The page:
IDEA governs how states must provide intervention services, and the Department of Education releases funds to SEA’s ahead of the academic year. You might be interested to know that on July 1, more than $3 billion was released to support disabled students as a sign of increased spending. 

The Office of Special Education uses three formula grants to support IDEA intervention programs, which you can learn more about here

How it can be used

You can use IDEA funding in a variety of ways to support disabled students. Below are a few examples. 

  • Counselling. 
  • Behavior management programs.
  • Flexible seating arrangements.
  • Assistive software.
  • Classroom aids.

It’s important to remember that the materials purchased with IDEA funds must benefit students with Individualized Education Programs and are not for use in school-wide programs. 

Here is further information on how SEA’s can apply for IDEA funding. 

The CARES Act 

Congress passed the Coronavirus Aid, Relief, and Economic Security Act in March 2020 to tackle the economic fallout caused by COVID-19.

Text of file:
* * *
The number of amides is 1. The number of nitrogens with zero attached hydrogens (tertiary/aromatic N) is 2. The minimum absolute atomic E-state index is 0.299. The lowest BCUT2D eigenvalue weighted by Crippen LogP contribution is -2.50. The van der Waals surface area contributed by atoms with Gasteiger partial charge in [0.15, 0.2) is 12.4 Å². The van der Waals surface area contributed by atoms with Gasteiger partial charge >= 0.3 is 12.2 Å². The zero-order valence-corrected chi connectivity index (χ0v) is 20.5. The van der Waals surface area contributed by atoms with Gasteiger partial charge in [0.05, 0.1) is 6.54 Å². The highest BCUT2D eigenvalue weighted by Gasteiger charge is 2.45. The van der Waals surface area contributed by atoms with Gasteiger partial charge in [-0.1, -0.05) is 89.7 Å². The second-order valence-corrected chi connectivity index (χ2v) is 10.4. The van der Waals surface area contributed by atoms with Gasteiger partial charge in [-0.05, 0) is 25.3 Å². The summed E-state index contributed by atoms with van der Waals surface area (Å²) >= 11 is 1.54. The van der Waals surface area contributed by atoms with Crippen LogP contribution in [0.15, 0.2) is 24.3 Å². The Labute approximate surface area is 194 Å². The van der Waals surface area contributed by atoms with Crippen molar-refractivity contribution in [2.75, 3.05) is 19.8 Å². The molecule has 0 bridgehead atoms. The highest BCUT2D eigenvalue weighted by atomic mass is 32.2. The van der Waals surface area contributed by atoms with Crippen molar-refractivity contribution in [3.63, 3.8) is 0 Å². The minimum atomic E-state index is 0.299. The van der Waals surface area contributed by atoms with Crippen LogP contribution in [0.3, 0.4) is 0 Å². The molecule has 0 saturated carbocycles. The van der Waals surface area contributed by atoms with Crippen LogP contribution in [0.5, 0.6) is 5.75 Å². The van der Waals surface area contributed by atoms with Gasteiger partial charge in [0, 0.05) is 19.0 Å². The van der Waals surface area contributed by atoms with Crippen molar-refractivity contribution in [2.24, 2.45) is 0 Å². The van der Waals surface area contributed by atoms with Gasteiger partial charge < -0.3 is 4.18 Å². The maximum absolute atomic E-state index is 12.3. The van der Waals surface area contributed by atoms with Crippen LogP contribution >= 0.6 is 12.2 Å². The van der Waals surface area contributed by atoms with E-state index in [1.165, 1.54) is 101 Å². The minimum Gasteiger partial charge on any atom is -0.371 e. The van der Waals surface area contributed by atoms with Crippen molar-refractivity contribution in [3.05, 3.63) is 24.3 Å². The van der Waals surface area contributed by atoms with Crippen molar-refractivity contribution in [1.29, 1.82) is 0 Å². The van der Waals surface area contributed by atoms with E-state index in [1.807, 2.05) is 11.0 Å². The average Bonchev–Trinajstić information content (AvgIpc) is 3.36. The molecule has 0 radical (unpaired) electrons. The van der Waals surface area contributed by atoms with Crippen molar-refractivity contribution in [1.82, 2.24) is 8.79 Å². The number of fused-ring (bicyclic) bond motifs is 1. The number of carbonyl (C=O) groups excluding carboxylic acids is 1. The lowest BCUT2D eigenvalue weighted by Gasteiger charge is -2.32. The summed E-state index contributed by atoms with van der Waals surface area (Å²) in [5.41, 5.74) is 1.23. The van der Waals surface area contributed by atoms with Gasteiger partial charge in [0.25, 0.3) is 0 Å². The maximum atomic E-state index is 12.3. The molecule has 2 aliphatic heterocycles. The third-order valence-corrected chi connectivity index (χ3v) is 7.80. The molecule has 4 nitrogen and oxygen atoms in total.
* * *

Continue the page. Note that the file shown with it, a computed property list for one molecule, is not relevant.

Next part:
Part of this relief package included $13.2 billion for K-12 schools, including charter and private schools, to combat learning loss. 

This became known as the Elementary and Secondary School Emergency Relief Fund (ESSER), and two more stimulus packages were released in December 2020 and March 2021: ESSER 2 and ESSER 3. 

To qualify for ESSER funds, school districts must apply directly via their state Department of Education website.

All three ESSERs have the same overall objective, helping schools open safely and remain open during the pandemic. But, there are differences in how each ESSER is applied. 

For grades K-12, ESSER funds were released in July 2021. Here’s how they work. 

ESSER 1 Funds 

Funding for ESSER 1 is available from May 11, 2020, to September 30, 2021. All $13 billion made available to SEA’s must be spent by September 30, 2023, or it will be re-allocated by the federal government. 

So, what can ESSER funds be used for? 

How it can be used